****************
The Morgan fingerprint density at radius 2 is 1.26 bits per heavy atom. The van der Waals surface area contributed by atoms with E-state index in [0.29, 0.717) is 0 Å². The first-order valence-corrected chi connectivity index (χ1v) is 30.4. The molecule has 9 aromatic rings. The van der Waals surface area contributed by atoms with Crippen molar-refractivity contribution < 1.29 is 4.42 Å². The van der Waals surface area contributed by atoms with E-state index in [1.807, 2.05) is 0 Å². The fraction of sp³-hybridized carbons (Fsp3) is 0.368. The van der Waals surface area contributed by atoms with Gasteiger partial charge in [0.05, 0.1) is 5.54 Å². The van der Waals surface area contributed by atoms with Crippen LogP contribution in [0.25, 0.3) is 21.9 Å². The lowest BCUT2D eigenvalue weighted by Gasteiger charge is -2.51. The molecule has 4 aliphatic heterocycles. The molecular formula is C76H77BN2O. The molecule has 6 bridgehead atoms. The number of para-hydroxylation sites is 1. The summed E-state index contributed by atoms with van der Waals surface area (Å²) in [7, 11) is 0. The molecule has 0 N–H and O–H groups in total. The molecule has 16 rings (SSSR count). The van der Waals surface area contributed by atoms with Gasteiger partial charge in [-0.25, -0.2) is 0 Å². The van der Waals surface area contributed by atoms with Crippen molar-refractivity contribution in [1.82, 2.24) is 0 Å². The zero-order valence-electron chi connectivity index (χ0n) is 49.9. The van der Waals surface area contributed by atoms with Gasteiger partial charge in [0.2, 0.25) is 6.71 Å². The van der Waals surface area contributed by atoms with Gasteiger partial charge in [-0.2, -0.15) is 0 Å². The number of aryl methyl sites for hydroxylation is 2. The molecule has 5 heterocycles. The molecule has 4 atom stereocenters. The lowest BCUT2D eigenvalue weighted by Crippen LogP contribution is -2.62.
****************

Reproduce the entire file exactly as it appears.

The Morgan fingerprint density at radius 2 is 1.26 bits per heavy atom. The van der Waals surface area contributed by atoms with E-state index in [0.29, 0.717) is 0 Å². The first-order valence-corrected chi connectivity index (χ1v) is 30.4. The molecule has 9 aromatic rings. The van der Waals surface area contributed by atoms with Crippen molar-refractivity contribution < 1.29 is 4.42 Å². The van der Waals surface area contributed by atoms with E-state index in [1.807, 2.05) is 0 Å². The fraction of sp³-hybridized carbons (Fsp3) is 0.368. The van der Waals surface area contributed by atoms with Gasteiger partial charge in [0.05, 0.1) is 5.54 Å². The van der Waals surface area contributed by atoms with Crippen LogP contribution in [0.25, 0.3) is 21.9 Å². The lowest BCUT2D eigenvalue weighted by Gasteiger charge is -2.51. The molecule has 4 aliphatic heterocycles. The molecular formula is C76H77BN2O. The molecule has 6 bridgehead atoms. The number of para-hydroxylation sites is 1. The summed E-state index contributed by atoms with van der Waals surface area (Å²) in [7, 11) is 0. The molecule has 0 N–H and O–H groups in total. The molecule has 16 rings (SSSR count). The van der Waals surface area contributed by atoms with Gasteiger partial charge in [-0.25, -0.2) is 0 Å². The van der Waals surface area contributed by atoms with Crippen molar-refractivity contribution in [1.82, 2.24) is 0 Å². The zero-order valence-electron chi connectivity index (χ0n) is 49.9. The van der Waals surface area contributed by atoms with Gasteiger partial charge in [0.2, 0.25) is 6.71 Å². The van der Waals surface area contributed by atoms with Gasteiger partial charge in [-0.2, -0.15) is 0 Å². The number of aryl methyl sites for hydroxylation is 2. The molecule has 5 heterocycles. The molecule has 4 atom stereocenters. The lowest BCUT2D eigenvalue weighted by Crippen LogP contribution is -2.62.